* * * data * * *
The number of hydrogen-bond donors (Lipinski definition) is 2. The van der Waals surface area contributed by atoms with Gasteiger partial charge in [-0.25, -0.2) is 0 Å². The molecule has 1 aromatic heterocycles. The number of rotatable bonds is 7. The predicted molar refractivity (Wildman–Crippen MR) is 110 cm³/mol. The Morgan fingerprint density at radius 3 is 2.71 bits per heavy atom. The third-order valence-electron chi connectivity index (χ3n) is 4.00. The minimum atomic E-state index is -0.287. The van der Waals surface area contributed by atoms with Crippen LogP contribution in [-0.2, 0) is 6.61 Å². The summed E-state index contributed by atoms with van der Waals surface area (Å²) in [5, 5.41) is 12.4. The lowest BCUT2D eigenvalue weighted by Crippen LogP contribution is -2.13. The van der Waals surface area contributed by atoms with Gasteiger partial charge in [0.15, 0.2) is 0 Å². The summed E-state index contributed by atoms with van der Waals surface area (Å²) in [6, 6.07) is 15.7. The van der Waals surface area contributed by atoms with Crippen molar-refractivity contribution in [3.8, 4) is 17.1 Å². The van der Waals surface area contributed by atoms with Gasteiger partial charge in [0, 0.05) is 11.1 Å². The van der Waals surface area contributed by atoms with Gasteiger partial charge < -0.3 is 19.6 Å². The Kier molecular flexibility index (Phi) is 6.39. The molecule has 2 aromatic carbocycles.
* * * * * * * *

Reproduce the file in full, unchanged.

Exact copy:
The number of hydrogen-bond donors (Lipinski definition) is 2. The van der Waals surface area contributed by atoms with Gasteiger partial charge in [-0.25, -0.2) is 0 Å². The molecule has 1 aromatic heterocycles. The number of rotatable bonds is 7. The predicted molar refractivity (Wildman–Crippen MR) is 110 cm³/mol. The Morgan fingerprint density at radius 3 is 2.71 bits per heavy atom. The third-order valence-electron chi connectivity index (χ3n) is 4.00. The minimum atomic E-state index is -0.287. The van der Waals surface area contributed by atoms with Crippen LogP contribution in [-0.2, 0) is 6.61 Å². The summed E-state index contributed by atoms with van der Waals surface area (Å²) in [5, 5.41) is 12.4. The lowest BCUT2D eigenvalue weighted by Crippen LogP contribution is -2.13. The van der Waals surface area contributed by atoms with Gasteiger partial charge in [0.15, 0.2) is 0 Å². The summed E-state index contributed by atoms with van der Waals surface area (Å²) in [6, 6.07) is 15.7. The van der Waals surface area contributed by atoms with Crippen molar-refractivity contribution in [3.8, 4) is 17.1 Å². The van der Waals surface area contributed by atoms with Gasteiger partial charge in [0, 0.05) is 11.1 Å². The van der Waals surface area contributed by atoms with Gasteiger partial charge < -0.3 is 19.6 Å². The Kier molecular flexibility index (Phi) is 6.39. The molecule has 2 aromatic carbocycles.